Reid had a long way to travel to get to where he now is. In his 2008 memoir, “The Good Fight: Hard Lessons from Searchlight to Nevada,” Reid calls his opposition to Bill Frist’s “nuclear option” — a threat to eliminate filibusters of judicial nominees — the greatest fight of his life.
Reid, looking back, warned in his memoir that the proposal was a “Pandora’s box.” Once opened, he said, “it was just a matter of time before a Senate leader who couldn’t get his way on something moved to eliminate the filibuster for regular business as well. And that, simply put, would be the end of the United States Senate.”
Reid encouraged Mark Pryor, a Democrat from Arkansas who has conspicuously noted that there is no IQ test needed to be a senator, to work with Republicans to find a compromise. He also enlisted Joe Lieberman, whom he would call on years later to forge a deal on the stimulus, and pressed him to stay involved despite his reservations. Seven Democrats ultimately signed a pact with seven Republicans that would allow some judges to go through but allow the filibuster to be used in “extraordinary” situations. Since the GOP has become the minority, however, entirely ordinary nominees have been filibustered with regularity.
For the moment, the filibuster had been preserved. “Stop smiling so much. Don’t gloat,” Susan McCue, his longtime aide and confidante, told him as he prepared for a victory-lap press conference.
“There are senators who are institutionalists and there are senators who are not,” Reid wrote in his book. Reid is a Senate institutionalist, someone who has come to love the chamber as an end in itself, a living reflection of the wisdom of the founders of this nation. “United States senators can be a self-regarding bunch sometimes, and I include myself in that description, but there will come a time when we will all be gone, and the institutions that we now serve will be run by men and women not yet living, and those institutions will either function well because we’ve taken care with them, or they will be in disarray and someone else’s problem to solve.”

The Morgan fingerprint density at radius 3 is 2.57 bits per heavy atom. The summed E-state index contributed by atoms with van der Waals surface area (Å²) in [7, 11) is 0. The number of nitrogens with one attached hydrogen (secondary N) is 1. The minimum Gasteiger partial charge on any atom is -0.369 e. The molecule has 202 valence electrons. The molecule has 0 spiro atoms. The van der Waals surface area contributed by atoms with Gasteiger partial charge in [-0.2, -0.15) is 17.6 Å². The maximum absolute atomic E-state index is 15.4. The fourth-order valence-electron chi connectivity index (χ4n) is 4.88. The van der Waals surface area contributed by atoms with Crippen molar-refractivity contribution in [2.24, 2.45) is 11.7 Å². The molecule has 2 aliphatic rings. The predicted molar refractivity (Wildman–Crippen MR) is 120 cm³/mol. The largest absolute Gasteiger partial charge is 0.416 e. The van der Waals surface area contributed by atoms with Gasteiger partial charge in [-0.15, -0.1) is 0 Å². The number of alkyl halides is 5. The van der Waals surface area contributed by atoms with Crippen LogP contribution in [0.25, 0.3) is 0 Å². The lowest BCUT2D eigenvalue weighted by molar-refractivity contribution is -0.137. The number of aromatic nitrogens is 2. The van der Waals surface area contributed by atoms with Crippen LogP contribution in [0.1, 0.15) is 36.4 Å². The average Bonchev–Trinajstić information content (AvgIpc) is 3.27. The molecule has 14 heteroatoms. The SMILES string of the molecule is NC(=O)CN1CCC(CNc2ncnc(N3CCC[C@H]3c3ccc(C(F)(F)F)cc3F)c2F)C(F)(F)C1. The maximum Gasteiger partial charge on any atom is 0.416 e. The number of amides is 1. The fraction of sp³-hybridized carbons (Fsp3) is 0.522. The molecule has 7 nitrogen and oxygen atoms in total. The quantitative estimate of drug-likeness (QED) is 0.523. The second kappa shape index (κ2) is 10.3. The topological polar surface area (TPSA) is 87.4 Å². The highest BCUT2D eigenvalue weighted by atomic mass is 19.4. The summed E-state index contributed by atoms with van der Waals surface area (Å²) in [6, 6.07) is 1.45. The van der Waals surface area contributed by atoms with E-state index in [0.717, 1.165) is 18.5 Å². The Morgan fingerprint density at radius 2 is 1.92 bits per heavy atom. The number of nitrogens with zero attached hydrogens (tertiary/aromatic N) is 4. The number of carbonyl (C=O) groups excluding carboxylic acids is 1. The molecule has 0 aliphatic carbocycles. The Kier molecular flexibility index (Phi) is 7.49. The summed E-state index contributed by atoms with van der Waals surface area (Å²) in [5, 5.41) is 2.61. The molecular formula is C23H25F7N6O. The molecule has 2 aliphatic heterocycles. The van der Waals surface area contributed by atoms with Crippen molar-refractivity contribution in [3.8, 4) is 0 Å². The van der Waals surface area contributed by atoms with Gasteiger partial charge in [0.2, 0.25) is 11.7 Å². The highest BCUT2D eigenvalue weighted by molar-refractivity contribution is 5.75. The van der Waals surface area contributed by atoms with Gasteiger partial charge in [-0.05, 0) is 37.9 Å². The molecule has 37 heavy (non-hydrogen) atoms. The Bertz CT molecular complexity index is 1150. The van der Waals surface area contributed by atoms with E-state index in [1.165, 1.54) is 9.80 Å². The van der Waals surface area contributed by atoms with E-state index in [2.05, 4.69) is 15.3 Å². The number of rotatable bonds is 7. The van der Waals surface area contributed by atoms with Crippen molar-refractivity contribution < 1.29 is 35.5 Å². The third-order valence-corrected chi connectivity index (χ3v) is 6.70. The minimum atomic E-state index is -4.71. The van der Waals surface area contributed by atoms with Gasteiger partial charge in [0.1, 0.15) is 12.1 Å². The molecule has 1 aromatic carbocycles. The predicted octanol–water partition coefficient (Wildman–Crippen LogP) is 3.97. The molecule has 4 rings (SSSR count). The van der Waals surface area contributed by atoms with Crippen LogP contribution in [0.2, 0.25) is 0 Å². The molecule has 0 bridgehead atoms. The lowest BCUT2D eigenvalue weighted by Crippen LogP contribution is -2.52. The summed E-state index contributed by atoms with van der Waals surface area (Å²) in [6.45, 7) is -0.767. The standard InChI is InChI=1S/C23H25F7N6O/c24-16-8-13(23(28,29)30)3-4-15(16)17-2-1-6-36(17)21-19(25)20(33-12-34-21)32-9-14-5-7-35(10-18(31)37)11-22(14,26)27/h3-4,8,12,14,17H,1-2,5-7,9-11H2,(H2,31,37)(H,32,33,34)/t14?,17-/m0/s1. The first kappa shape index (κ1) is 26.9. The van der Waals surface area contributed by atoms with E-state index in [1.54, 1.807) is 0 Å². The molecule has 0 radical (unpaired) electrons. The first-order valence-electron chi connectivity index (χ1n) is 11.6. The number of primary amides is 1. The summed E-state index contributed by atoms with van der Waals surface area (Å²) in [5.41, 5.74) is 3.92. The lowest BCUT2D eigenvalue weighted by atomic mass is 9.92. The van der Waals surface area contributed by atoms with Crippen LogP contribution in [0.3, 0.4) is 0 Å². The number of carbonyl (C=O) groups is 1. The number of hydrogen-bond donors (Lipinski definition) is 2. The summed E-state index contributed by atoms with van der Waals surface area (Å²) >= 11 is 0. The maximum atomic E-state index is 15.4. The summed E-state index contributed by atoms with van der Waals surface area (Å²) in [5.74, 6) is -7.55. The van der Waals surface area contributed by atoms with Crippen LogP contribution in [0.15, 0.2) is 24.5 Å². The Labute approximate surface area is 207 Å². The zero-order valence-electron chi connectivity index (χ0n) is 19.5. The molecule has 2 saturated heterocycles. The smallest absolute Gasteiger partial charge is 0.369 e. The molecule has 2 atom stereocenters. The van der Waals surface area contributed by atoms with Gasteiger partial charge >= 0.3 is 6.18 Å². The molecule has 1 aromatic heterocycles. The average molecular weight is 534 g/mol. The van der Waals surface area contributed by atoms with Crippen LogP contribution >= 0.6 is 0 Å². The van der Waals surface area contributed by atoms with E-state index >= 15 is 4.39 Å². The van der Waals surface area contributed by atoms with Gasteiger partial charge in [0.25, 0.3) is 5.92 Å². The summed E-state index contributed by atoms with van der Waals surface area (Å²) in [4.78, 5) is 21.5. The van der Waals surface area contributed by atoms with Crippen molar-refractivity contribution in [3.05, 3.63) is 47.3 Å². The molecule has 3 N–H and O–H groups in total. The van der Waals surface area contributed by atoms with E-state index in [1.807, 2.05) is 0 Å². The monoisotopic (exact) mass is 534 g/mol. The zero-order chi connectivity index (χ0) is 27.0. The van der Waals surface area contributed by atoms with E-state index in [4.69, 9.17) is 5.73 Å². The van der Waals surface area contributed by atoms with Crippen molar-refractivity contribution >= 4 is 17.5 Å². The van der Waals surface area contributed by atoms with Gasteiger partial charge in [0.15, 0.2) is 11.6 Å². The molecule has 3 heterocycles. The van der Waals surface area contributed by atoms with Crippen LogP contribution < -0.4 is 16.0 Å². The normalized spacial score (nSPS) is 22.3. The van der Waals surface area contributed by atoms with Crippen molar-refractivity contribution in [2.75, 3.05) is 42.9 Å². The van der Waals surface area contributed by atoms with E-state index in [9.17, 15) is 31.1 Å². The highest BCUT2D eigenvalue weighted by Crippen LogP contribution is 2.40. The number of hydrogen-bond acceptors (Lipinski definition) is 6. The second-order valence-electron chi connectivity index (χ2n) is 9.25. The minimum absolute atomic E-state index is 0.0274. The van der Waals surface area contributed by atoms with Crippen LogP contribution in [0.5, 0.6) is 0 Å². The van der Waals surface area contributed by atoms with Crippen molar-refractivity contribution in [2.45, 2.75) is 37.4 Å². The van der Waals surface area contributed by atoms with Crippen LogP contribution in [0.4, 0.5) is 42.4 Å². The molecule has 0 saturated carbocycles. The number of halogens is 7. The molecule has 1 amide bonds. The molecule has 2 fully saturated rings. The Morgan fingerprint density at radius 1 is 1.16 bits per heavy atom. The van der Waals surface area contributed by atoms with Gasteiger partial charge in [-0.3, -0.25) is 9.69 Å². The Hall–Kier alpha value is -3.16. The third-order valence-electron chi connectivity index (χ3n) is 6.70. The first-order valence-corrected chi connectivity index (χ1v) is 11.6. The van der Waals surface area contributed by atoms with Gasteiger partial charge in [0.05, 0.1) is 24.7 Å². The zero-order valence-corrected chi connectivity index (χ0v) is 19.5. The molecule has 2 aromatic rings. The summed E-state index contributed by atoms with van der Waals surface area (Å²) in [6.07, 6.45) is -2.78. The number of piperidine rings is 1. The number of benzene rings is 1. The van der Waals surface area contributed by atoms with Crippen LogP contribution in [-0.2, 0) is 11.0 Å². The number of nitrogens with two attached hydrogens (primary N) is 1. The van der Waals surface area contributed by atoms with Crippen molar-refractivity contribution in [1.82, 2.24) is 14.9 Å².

That day came sooner than Reid could have foreseen. The Senate has not been well taken care of, and is now Reid’s problem to solve. Reid’s opposition to changing the rules in 2005 was rooted in his love and respect for the institution; his push to change the rules today is based on that same affection. With the death of his Senate mentor, Bob Byrd, there may be nobody who knows the rules of the Senate as well as Reid. And to see those rules abused has tried him, his colleagues say.
Reid, said Sen. Maria Cantwell (D-Wash.), has “a keen sense that this institution, to work for the betterment of mankind in America, is about coming together and compromising on things and getting things done. So I’m sure he finds it an affront that these shenanigans of just stall, while the economy’s stalling, is just an inappropriate response by the other side. I’m sure he’s thinking about what you can do to change it if that’s their continued response.”
Reid isn’t afraid to use his knowledge of the rules to outmaneuver rivals. His parliamentary joust with Sen. Tom Coburn (R-Okla.), who was saying no long before it was the cool thing to do, led to his creation of the “Coburn Omnibus,” or “Tomnibus,” a single bill in 2008 that was a compilation of as many bills stalled by Coburn that Reid could pack together. In an interview with HuffPost, Reid said that he plans to do the same thing with a collection of some of the more than 300 bills that have passed the House but languish in the upper chamber “before the end of the year.”
There has been much talk about how broken the Senate is, but the chamber has produced landmark legislation that easily puts it on par with New Deal sessions of the mid-’30s that were capped by a legislative deluge in the mid-’60s. It is more how the chamber has acted, than what it has done, that has Reid pondering improvements. But even if he does push hard to end the filibuster, will the filibuster win? And is Reid genuinely committed?
John Cornyn, the Republican in charge of Senate campaigns in 2010, doesn’t think so. “Harry’s too much a creature of this institution, where sometimes you’re up and sometimes you’re down, and you begin to appreciate the rules a little bit more when you’re in the minority. I know I have,” he said.